I’m not a very patient person. I’m not good at waiting. Lines are my enemy, I hate rain checks and I always choose the express delivery option when ordering online.
Recently I have found my impatience has crossed over into my parenting life. This is troubling. One of the biggest things I gripe about on this blog is about Ava growing up too fast. I want to enjoy this stage of her life.
I’m not looking forward to her growing increasingly independent and one day realizing there is a world out there that needs exploring. I know one day, probably around the dreaded teenage years, she will say, “I hate you” for something I did in her best interest. I have come to terms with the fact that one day she will have her own personality and be her own person. I just need to make sure that I manipulate the formation of that personality as much as possible before she notices.
Me saying, “don’t grow up on me” and then what I do is where I contradict myself. Just the other day I bought her a softball glove that she won’t be able to use for another four or five years. I buy her sport jerseys and team outfits that she won’t fit into until next year at the earliest. I bought her a pair of Pumas that won’t fit her feet for another year or two either. I can’t help myself.
Michelle is just as guilty. This Christmas Michelle wanted to buy Ava one of those play kitchens. It had all the bells and whistles. All the accessories. Pots, pans, plates, the food, an oven, a microwave, lights, sounds…everything. It had it all, including the kitchen sink (get it!!!!….sorry, I can’t help myself). I pointed out that the box said it was for kids three and up. Michelle, not letting my logic ruin her fun, informed me that those are just guidelines and not rules, plus we could just put it in the attic until she is ready for it. Once I informed her that they aren’t going to stop making them and in a couple years they will still be around, even better ones in fact, Michelle realized it was best to save our money. A rare win for logic.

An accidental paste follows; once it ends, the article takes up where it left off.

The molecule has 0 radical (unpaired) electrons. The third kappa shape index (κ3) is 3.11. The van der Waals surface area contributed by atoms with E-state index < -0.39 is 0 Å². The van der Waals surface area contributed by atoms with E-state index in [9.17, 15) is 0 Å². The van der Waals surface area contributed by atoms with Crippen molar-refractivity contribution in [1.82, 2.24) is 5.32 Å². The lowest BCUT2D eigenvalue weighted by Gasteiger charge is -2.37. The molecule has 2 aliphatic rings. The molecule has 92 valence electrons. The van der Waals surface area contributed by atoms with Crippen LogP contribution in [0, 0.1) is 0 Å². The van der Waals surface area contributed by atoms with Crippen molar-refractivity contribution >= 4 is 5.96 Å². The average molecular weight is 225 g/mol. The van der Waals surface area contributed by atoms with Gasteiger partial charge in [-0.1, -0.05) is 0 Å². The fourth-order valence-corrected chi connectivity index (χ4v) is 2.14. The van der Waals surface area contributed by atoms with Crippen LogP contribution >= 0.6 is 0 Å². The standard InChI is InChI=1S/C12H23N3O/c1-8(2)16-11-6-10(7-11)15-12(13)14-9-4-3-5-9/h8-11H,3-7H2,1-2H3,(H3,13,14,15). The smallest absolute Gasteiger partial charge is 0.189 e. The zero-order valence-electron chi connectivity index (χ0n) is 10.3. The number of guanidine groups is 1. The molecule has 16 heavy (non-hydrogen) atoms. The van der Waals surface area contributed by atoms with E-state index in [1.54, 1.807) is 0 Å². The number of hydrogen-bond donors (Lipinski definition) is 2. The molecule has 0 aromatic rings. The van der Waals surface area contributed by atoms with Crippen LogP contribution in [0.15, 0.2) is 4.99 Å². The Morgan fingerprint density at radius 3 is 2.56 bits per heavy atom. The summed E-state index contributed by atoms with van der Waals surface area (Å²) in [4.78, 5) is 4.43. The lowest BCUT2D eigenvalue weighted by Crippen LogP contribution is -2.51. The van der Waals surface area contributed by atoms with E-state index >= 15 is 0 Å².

It’s just hard not to get excited. You want to give your kids all the best things in life, as well as let them enjoy all the fun things. You want to see the smile. You want them to look cute. You want them to be happy. And you want it to happen NOW.
It’s an odd phenomenon. When you are out and about and see something for a child, be it something you remember enjoying as a kid or just something that looks adorable or fun, the part of your brain that allows you think logically and clearly shuts down. Your eyes ignore the part of the box, or the tag, that states the age range that this object fits or is appropriate for. The only thing your mind allows you to think about is how cute your kid will look in it or how much fun they will have playing with it. Your eyes also tend to ignore the price. And if your eyes do accidentally skim over these areas of the packaging or tag, your brain jumps into action by stopping you from using reason and logic for why you shouldn’t buy it. It’s almost a type of temporary blindness.
The other day I had to stop myself from buying Ava a bike. I’m not talking about a little tricycle or a push cart either, I mean a frigging bike. The damn thing didn’t even have training wheels on it. I had the ticket in my hand and was about to head for the register. In my head I pictured me teaching Ava how to ride a bike and her riding on it saying how much she loves her daddy. My mind actually manifested an image of a what Ava might look like at five or six years old. I justified buying this bike because it was nice and it was on sale…like a bike would never be on sale again. Luckily half way to the register my brain kickstarted and said, “Hey Mike…remember the kitchen play-set Michelle wanted to Buy? Same thing here buddy.”
Say I did buy it and brought it home, it’s not like Michelle would have told me to return it. We are both enablers. I would have been told that it was a great buy and I was smart for getting it. It’s not like bikes are on sale everyday you know.
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